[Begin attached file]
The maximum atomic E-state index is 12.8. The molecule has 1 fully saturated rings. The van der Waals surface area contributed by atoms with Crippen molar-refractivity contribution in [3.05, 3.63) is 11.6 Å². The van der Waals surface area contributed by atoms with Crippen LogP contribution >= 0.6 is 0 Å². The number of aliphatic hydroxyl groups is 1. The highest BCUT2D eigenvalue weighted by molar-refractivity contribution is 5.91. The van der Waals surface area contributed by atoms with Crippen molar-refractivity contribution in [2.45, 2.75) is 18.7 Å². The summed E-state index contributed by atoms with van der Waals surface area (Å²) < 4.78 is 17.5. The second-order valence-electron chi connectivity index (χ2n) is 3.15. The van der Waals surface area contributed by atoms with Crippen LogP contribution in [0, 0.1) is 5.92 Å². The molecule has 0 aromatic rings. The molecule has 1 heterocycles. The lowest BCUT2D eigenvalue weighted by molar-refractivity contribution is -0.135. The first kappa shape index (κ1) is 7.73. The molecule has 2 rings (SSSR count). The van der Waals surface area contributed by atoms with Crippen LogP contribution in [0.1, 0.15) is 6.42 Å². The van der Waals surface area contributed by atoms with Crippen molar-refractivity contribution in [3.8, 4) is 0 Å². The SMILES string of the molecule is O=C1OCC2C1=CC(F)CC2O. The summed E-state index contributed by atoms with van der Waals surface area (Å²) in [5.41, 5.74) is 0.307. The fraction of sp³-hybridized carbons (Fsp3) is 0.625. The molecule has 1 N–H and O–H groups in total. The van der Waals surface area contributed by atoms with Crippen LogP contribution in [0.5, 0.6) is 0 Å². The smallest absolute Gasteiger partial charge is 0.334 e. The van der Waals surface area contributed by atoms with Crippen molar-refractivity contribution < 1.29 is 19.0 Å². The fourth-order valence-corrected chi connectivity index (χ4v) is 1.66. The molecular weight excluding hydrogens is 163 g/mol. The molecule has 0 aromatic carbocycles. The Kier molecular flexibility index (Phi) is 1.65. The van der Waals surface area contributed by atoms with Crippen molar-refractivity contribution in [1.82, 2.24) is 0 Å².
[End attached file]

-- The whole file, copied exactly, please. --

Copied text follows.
The maximum atomic E-state index is 12.8. The molecule has 1 fully saturated rings. The van der Waals surface area contributed by atoms with Crippen molar-refractivity contribution in [3.05, 3.63) is 11.6 Å². The van der Waals surface area contributed by atoms with Crippen LogP contribution >= 0.6 is 0 Å². The number of aliphatic hydroxyl groups is 1. The highest BCUT2D eigenvalue weighted by molar-refractivity contribution is 5.91. The van der Waals surface area contributed by atoms with Crippen molar-refractivity contribution in [2.45, 2.75) is 18.7 Å². The summed E-state index contributed by atoms with van der Waals surface area (Å²) < 4.78 is 17.5. The second-order valence-electron chi connectivity index (χ2n) is 3.15. The van der Waals surface area contributed by atoms with Crippen LogP contribution in [0, 0.1) is 5.92 Å². The molecule has 0 aromatic rings. The molecule has 1 heterocycles. The lowest BCUT2D eigenvalue weighted by molar-refractivity contribution is -0.135. The first kappa shape index (κ1) is 7.73. The molecule has 2 rings (SSSR count). The van der Waals surface area contributed by atoms with Crippen LogP contribution in [0.1, 0.15) is 6.42 Å². The van der Waals surface area contributed by atoms with Crippen molar-refractivity contribution in [3.8, 4) is 0 Å². The SMILES string of the molecule is O=C1OCC2C1=CC(F)CC2O. The summed E-state index contributed by atoms with van der Waals surface area (Å²) in [5.41, 5.74) is 0.307. The fraction of sp³-hybridized carbons (Fsp3) is 0.625. The molecule has 1 N–H and O–H groups in total. The van der Waals surface area contributed by atoms with Crippen LogP contribution in [0.5, 0.6) is 0 Å². The smallest absolute Gasteiger partial charge is 0.334 e. The van der Waals surface area contributed by atoms with Crippen molar-refractivity contribution < 1.29 is 19.0 Å². The fourth-order valence-corrected chi connectivity index (χ4v) is 1.66. The molecular weight excluding hydrogens is 163 g/mol. The molecule has 0 aromatic carbocycles. The Kier molecular flexibility index (Phi) is 1.65. The van der Waals surface area contributed by atoms with Crippen molar-refractivity contribution in [1.82, 2.24) is 0 Å².